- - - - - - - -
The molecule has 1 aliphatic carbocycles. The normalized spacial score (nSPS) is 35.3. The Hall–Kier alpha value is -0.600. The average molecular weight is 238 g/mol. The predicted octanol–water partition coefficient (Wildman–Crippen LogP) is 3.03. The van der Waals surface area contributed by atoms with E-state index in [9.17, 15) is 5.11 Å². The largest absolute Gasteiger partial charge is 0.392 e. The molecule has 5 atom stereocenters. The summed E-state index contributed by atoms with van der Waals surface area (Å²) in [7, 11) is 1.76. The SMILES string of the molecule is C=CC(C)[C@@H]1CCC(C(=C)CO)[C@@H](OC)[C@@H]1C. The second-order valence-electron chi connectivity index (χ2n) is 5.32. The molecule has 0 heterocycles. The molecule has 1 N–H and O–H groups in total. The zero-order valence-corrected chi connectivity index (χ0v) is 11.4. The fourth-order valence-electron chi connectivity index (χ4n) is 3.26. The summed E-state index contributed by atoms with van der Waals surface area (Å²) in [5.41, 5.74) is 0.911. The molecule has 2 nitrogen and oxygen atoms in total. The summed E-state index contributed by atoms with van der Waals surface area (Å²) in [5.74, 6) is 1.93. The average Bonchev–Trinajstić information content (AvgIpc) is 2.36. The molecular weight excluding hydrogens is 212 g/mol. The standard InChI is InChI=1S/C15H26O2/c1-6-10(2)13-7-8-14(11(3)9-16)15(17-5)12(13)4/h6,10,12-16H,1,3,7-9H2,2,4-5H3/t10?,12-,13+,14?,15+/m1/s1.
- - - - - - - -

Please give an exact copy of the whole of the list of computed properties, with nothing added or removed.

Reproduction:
The molecule has 1 aliphatic carbocycles. The normalized spacial score (nSPS) is 35.3. The Hall–Kier alpha value is -0.600. The average molecular weight is 238 g/mol. The predicted octanol–water partition coefficient (Wildman–Crippen LogP) is 3.03. The van der Waals surface area contributed by atoms with E-state index in [9.17, 15) is 5.11 Å². The largest absolute Gasteiger partial charge is 0.392 e. The molecule has 5 atom stereocenters. The summed E-state index contributed by atoms with van der Waals surface area (Å²) in [7, 11) is 1.76. The SMILES string of the molecule is C=CC(C)[C@@H]1CCC(C(=C)CO)[C@@H](OC)[C@@H]1C. The second-order valence-electron chi connectivity index (χ2n) is 5.32. The molecule has 0 heterocycles. The molecule has 1 N–H and O–H groups in total. The zero-order valence-corrected chi connectivity index (χ0v) is 11.4. The fourth-order valence-electron chi connectivity index (χ4n) is 3.26. The summed E-state index contributed by atoms with van der Waals surface area (Å²) in [5.41, 5.74) is 0.911. The molecule has 2 nitrogen and oxygen atoms in total. The summed E-state index contributed by atoms with van der Waals surface area (Å²) in [5.74, 6) is 1.93. The average Bonchev–Trinajstić information content (AvgIpc) is 2.36. The molecular weight excluding hydrogens is 212 g/mol. The standard InChI is InChI=1S/C15H26O2/c1-6-10(2)13-7-8-14(11(3)9-16)15(17-5)12(13)4/h6,10,12-16H,1,3,7-9H2,2,4-5H3/t10?,12-,13+,14?,15+/m1/s1.